# Differences

This shows you the differences between two versions of the page.

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+ | ====== Interpolation ====== | ||

+ | TimEL will interpolate a value when some operation requires a higher granularity than the one provided by the value. | ||

+ | |||

+ | In this process, TimEL will discriminate between the two numeric data types available: | ||

+ | |||

+ | * Averages; | ||

+ | * Integrals. | ||

+ | |||

+ | A variable is an average if the following property follows: | ||

+ | |||

+ | A = k for ∀a,b,c: a < b < c and ∀t: a ≤ t < c | ||

+ | → | ||

+ | A = k for ∀t: a ≤ t < b | ||

+ | and A = k for ∀t: b ≤ t < c | ||

+ | |||

+ | An average models correctly any derivate function, such as: | ||

+ | |||

+ | * The speed a vehicle; | ||

+ | * A price of a stock quote. | ||

+ | |||

+ | As a practical example, you can think that if a stock price was 100$ from 09:00 to 15:00, then one can say that the stock price was 100$ from 09:00 to 12:00 and again 100$ from 12:00 to 15:00. | ||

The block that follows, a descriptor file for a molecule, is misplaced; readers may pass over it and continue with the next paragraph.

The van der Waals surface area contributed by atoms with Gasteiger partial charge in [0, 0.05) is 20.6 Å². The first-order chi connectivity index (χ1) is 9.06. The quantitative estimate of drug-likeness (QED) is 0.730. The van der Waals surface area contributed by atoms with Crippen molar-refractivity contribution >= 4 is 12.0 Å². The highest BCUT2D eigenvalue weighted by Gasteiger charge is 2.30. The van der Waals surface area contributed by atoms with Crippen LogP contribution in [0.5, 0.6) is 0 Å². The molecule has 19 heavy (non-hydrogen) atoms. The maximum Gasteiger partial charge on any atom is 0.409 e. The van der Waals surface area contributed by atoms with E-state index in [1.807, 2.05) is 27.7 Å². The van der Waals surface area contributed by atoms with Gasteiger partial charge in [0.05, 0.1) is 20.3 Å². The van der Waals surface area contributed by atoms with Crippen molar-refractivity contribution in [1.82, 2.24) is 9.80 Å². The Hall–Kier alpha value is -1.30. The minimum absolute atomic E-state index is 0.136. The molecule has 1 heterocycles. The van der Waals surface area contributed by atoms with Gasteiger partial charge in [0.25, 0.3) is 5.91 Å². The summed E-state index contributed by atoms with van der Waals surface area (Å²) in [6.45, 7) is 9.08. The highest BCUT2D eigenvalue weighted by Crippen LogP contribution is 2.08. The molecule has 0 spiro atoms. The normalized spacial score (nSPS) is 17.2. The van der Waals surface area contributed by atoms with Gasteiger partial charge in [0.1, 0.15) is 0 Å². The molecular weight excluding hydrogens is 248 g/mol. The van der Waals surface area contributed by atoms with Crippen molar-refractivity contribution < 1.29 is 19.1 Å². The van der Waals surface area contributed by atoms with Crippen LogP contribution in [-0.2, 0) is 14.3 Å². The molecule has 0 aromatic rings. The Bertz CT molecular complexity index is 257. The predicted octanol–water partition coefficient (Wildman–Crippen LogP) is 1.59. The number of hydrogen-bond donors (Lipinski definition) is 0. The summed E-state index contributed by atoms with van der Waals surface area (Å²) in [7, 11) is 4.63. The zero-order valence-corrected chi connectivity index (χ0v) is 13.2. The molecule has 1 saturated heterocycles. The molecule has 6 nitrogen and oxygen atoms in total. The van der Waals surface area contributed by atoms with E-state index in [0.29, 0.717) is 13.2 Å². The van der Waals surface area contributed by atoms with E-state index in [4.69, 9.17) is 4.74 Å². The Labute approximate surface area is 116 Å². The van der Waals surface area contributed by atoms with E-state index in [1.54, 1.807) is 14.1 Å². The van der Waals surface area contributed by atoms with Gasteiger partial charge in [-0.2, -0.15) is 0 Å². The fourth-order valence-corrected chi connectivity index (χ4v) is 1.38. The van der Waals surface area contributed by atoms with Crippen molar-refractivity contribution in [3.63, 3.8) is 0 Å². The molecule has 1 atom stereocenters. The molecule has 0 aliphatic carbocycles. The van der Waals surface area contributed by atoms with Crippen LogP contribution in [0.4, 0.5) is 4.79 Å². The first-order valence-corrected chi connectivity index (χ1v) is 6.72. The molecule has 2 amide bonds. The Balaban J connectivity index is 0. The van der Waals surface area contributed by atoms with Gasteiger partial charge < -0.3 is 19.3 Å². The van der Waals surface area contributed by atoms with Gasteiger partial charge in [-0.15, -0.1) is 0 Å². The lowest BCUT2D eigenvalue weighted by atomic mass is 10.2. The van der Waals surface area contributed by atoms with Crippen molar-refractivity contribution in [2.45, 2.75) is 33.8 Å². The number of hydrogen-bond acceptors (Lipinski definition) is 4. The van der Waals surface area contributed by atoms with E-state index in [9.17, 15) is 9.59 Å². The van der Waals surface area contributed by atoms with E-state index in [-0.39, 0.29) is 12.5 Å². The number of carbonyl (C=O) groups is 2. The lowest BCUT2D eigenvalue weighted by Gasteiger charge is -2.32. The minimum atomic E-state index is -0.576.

+ | |||

+ | An integral variable is a variable which express a relationship between a value (energy) and a time (its interval), such as: | ||

+ | |||

+ | * The electricity consumed (kWh) per period; | ||

+ | * The number of calls received per period; | ||

+ | |||

+ | For an integral variable, TimEL uses linear interpolation, so: | ||

+ | |||

+ | A = k for ∀a,b,c: a < b < c and ∀t: a ≤ t < c | ||

+ | → | ||

+ | A = k * (b - a) / (c - a) for ∀t: a ≤ t < b | ||

+ | and A = k * (c - b) / (c - a) for ∀t: b ≤ t < c | ||

+ | |||

+ | As a practical example, you can think that if a device consumed 10kWh from 09:00 to 15:00, then one can say that the same device consumed 5kWh from 09:00 to 12:00 and again 5kWh from 12:00 to 15:00. | ||

+ | |||

+ | Every numeric constant is treated as an average by TimEL, to convert an average into an Integral refer to the [[Integral]] function. |